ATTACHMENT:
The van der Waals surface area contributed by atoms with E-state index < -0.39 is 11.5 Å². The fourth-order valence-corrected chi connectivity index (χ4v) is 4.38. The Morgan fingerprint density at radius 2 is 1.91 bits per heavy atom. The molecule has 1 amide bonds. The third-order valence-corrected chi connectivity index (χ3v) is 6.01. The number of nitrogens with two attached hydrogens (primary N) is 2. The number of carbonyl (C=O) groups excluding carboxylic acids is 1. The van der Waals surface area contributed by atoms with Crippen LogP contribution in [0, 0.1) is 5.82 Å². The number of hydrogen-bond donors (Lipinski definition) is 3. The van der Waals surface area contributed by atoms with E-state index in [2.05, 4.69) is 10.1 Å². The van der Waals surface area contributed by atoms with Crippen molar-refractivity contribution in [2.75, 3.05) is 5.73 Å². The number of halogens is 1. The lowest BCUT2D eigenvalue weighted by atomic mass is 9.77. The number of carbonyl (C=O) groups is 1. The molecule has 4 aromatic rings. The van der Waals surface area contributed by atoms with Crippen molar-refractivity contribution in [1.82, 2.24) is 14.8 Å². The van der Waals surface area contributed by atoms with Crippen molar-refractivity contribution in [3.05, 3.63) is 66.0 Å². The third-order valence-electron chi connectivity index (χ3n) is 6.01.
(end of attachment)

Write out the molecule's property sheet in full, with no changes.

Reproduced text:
The van der Waals surface area contributed by atoms with E-state index < -0.39 is 11.5 Å². The fourth-order valence-corrected chi connectivity index (χ4v) is 4.38. The Morgan fingerprint density at radius 2 is 1.91 bits per heavy atom. The molecule has 1 amide bonds. The third-order valence-corrected chi connectivity index (χ3v) is 6.01. The number of nitrogens with two attached hydrogens (primary N) is 2. The number of carbonyl (C=O) groups excluding carboxylic acids is 1. The van der Waals surface area contributed by atoms with Crippen LogP contribution in [0, 0.1) is 5.82 Å². The number of hydrogen-bond donors (Lipinski definition) is 3. The van der Waals surface area contributed by atoms with E-state index in [2.05, 4.69) is 10.1 Å². The van der Waals surface area contributed by atoms with Crippen molar-refractivity contribution in [2.75, 3.05) is 5.73 Å². The number of halogens is 1. The lowest BCUT2D eigenvalue weighted by atomic mass is 9.77. The number of carbonyl (C=O) groups is 1. The molecule has 4 aromatic rings. The van der Waals surface area contributed by atoms with Crippen molar-refractivity contribution in [1.82, 2.24) is 14.8 Å². The van der Waals surface area contributed by atoms with Crippen molar-refractivity contribution in [3.05, 3.63) is 66.0 Å². The third-order valence-electron chi connectivity index (χ3n) is 6.01.